Pet trusts: Leaving a legacy for our buddies


About nine years ago Peggy decided that she needed a dog named Winston. We didn’t know any dogs named Winston, and I wasn’t in favor of being a pet owner, but somehow we ended up at a rescue pup adoption event. Things like this happen around Peggy.

There must have been a couple of dozen little dogs there, in their little crates. I was hoping against hope that none of them would be “the one.”

A volunteer near Peggy opened up a kennel, and said, “Would you help me out and hold this guy for a minute?” She handed her this little red dog. It looked into Peggy’s eyes, and Peggy looked into his eyes, and if ever there was a case of love at first sight, this was it.

I told Peggy, “Here, I’ll hold the dog while you go fill out the paperwork.” And that’s how we got Winston, who’s been our loyal companion ever since.

Especially as we get older, we find that our pets enrich our lives in unexpected ways. Our families are busy, busy, busy, and often they live far away. That leaves our pets for companionship. We love them; they’re part of the family. Not only do they steal your bed, they steal your heart.

We find that older people tend to adopt older dogs. They are often easier to care for than puppies, and they are grateful for a loving home, plus we empathize with their plight.

The heartbreaking side of this story is that owners often neglect to make provisions for their pets should they become incapacitated or die. Our friend Jane Maxon, a realtor with, tells the story of a dog who was left alone when Mom died. Jane was selling the house. She told us that someone came by to feed Mom’s dog once a day, but since she didn’t leave any instructions in her will, no one knew what else to do with him. Eventually the son took the dog to the vet to be euthanized. By then the poor beast was matted, confused and upset, but otherwise healthy. Fortunately, one of the vets took pity and found it a good home. Not all stories like this have a happy ending. Too many pets are left to chance when their loving owners pass away.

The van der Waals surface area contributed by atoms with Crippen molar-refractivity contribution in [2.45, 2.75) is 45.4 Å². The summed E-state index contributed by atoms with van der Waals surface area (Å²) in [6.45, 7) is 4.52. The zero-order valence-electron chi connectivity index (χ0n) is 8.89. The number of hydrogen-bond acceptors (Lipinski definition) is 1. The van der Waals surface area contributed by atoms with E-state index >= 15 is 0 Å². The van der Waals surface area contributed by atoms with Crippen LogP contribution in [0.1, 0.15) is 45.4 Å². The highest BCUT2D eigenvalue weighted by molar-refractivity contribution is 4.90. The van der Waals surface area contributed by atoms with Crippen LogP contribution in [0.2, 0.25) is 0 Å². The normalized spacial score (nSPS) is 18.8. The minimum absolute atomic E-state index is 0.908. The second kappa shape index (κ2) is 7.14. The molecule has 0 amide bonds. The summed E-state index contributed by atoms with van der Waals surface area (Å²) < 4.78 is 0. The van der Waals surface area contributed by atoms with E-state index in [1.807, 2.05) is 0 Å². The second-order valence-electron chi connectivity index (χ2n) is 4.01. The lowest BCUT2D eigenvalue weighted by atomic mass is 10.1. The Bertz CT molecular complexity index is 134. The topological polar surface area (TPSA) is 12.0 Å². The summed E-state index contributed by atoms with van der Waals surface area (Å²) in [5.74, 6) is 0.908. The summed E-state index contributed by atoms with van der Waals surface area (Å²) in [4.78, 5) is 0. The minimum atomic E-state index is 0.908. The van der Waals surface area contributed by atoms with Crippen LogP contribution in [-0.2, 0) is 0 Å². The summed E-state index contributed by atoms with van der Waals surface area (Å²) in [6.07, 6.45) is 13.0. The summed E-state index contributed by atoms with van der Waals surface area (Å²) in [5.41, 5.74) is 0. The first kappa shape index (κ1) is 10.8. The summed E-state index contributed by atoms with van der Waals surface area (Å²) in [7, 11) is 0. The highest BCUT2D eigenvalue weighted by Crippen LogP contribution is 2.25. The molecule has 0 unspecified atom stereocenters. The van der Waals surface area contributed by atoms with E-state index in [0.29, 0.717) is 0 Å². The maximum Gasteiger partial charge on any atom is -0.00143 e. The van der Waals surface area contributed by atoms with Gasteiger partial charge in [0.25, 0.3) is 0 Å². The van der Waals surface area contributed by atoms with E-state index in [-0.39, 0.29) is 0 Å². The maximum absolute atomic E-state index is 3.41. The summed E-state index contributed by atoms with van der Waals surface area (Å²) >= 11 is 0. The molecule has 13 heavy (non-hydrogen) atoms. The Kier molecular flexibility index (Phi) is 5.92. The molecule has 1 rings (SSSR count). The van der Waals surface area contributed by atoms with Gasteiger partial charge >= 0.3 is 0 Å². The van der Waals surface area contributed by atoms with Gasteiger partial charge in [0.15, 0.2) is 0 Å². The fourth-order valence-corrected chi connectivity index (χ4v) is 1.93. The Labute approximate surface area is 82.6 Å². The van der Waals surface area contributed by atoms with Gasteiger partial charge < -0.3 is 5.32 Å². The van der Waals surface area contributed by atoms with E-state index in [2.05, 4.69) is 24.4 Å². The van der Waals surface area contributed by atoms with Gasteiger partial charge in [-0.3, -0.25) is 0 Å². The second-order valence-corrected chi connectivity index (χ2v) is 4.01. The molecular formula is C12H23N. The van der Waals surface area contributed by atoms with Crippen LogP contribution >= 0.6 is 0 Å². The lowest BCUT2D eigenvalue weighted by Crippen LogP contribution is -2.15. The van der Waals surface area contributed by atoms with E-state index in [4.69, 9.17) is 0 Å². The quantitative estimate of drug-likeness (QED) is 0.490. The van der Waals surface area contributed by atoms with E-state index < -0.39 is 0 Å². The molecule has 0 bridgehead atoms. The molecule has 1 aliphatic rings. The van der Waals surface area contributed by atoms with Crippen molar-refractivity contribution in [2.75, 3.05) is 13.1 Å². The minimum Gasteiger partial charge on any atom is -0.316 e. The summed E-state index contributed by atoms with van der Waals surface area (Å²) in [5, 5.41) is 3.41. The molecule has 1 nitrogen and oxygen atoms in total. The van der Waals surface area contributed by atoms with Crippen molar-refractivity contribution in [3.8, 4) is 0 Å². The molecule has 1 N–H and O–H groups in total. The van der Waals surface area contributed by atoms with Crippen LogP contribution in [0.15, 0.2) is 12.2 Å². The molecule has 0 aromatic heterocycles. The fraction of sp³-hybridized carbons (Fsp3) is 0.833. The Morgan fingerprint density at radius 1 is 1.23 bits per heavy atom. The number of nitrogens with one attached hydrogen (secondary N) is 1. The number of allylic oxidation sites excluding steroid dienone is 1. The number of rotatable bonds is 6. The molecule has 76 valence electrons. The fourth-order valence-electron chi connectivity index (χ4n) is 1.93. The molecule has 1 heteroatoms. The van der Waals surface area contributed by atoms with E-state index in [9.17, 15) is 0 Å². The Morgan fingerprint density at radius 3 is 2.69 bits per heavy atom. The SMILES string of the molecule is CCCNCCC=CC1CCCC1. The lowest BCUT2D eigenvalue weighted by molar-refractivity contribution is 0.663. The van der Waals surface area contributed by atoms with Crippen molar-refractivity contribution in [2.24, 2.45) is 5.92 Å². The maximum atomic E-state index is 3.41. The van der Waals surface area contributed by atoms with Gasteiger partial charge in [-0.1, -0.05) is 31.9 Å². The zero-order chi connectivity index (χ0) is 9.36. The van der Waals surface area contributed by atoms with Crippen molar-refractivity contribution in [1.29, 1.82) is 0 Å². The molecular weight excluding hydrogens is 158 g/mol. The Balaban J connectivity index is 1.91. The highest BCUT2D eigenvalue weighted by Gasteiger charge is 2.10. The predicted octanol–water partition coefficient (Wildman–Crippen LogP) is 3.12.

One great solution is a pet trust. A pet trust as part of your estate plan makes sure your buddies are cared for. They ensure that enough money is set aside to cover the costs of care, and you can provide specific instructions, and designate a particular person or organization to take over. Winston has his own pet trust.

You might also consider making a charitable gift to one of the many organizations that provide for the treatment and care of abandoned pets. As part of your estate plan, this is a wonderful way to leave a lasting and meaningful legacy.

I don’t know much about an afterlife, but I like to believe that our pets meet us at the gates of heaven. They go up to St. Peter and whisper, “You know, he was pretty good to me. He took me for walks, fed me and gave me treats. I miss him. I think you should give him a break and let him in.”

— By Ralph Sanders, Sanders Law Group

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